Dear ambassador, please babysit my child abroad
To what extent is the state responsible for the safety of its citizens while traveling abroad?
"Why aren't you sending planes to evacuate Israeli tourists from Thailand? What are you waiting for?" asked a frantic caller to the Foreign Ministry's situation room Tuesday, following the Thai government's declaration of a state of emergency in the capital, Bangkok.
Foreign Ministry officials were not alarmed by the hysterical calls about the safety of Israelis in Thailand. Only a day before, they had been flooded with callers asking the ministry to evacuate Israelis from New Orleans in light of the approaching Hurricane Gustav.
Such incidents illustrate a subject that has been hotly debated in the Foreign Ministry's corridors and offices in recent months: To what extent is the state responsible for its citizens' safety abroad?
It is doubtful whether any other country's diplomats invest as much time and effort in tending to the problems of individual citizens overseas as Israeli diplomats do. For example, Israel chartered three planes to evacuate 500 Israelis from Georgia during the latter's war with Russia. None of the Israelis were asked to pay for the flight, and some were even reimbursed by their original carriers. In comparison, the United States chartered buses to evacuate its civilians from Georgia and charged every passenger tens of dollars for the service.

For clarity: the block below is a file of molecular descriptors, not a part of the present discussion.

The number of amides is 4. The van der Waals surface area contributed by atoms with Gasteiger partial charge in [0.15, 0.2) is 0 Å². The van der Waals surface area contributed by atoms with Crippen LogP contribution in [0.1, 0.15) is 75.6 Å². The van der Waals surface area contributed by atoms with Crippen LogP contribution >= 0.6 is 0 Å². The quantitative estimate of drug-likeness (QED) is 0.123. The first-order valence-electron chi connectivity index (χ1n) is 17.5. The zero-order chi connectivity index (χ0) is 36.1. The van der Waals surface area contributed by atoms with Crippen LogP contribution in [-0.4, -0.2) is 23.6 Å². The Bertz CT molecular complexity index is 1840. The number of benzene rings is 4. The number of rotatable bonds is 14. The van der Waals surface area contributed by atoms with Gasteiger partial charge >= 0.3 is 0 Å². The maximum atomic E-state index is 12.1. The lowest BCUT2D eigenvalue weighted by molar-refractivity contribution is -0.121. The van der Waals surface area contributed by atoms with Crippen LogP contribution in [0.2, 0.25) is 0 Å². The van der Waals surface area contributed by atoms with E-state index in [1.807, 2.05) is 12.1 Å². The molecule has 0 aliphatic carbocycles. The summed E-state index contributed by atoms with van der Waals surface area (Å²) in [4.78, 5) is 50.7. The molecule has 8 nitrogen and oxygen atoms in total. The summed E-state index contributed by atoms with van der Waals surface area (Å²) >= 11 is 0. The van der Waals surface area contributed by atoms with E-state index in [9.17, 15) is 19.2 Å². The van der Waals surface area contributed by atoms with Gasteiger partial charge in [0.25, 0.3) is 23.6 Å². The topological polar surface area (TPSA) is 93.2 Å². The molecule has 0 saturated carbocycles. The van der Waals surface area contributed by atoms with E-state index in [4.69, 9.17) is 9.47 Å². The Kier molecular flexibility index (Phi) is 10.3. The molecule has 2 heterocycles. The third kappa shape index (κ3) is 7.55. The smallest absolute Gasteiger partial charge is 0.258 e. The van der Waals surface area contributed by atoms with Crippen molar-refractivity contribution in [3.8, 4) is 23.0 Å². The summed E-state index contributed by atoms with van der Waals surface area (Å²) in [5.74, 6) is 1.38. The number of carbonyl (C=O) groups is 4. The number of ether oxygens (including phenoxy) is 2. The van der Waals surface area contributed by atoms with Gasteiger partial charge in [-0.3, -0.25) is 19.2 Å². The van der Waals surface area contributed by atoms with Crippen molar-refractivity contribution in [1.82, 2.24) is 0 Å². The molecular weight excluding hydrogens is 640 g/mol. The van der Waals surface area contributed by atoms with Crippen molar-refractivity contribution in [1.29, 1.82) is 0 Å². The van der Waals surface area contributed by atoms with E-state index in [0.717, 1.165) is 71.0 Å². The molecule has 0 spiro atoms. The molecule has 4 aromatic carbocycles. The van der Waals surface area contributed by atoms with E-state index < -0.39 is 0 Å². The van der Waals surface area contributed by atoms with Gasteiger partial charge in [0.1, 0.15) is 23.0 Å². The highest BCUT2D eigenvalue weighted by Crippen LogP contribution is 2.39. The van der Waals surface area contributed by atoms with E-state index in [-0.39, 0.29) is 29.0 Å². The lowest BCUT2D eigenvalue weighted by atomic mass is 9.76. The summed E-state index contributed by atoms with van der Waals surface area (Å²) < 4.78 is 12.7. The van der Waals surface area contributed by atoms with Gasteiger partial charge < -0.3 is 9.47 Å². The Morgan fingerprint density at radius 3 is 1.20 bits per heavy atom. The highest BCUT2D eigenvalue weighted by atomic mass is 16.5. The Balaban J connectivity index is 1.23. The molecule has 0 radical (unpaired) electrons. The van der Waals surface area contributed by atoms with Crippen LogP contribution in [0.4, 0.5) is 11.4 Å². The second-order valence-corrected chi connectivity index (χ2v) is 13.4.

The successful evacuation of Israelis from Georgia brought much praise to the Foreign Ministry, but also raised the issue of the limits of the state's responsibilities. In retrospect, Foreign Ministry officials said, the evacuation of Georgia was justified. Yet they recognize that a problem does exist. "We've turned into the babysitters of Israelis abroad," Israel's consul in Madrid recently said.
Last week, a well-known member of Knesset called the ministry's situation room and asked for assistance in bringing back Israelis who were "stranded" in Lithuania. When ministry officials asked him to elaborate on their situation, he responded that they could not come back because their airline had gone bankrupt.
"Sir, why don't they just buy tickets from another airline?" one official asked the MK. "And who will pay for them?" he replied, confounding the ministry staff, who did not know whether to laugh or cry.
Another incident that demonstrates the chutzpah of the ordinary Israeli occurred a few months ago in Spain. The local Israeli embassy organized a helicopter to airlift an Israeli backpacker injured during a trek in a mountainous area. Moments after he arrived safely at the hospital, his mother called the consul and asked him to send the helicopter back to where her son was picked up, because he had forgotten his backpack.
An Israeli envoy in Turkey recently received a phone call from an Israeli tourist who demanded that the state pay him $200 for medical treatment to remove a bone that got stuck in his throat during dinner. "What am I paying taxes for?" the man fumed after his request was rejected.
In light of such absurdities, some senior Foreign Ministry officials are calling for the state to draft a formal policy concerning Israelis abroad and the state's responsibilities toward them.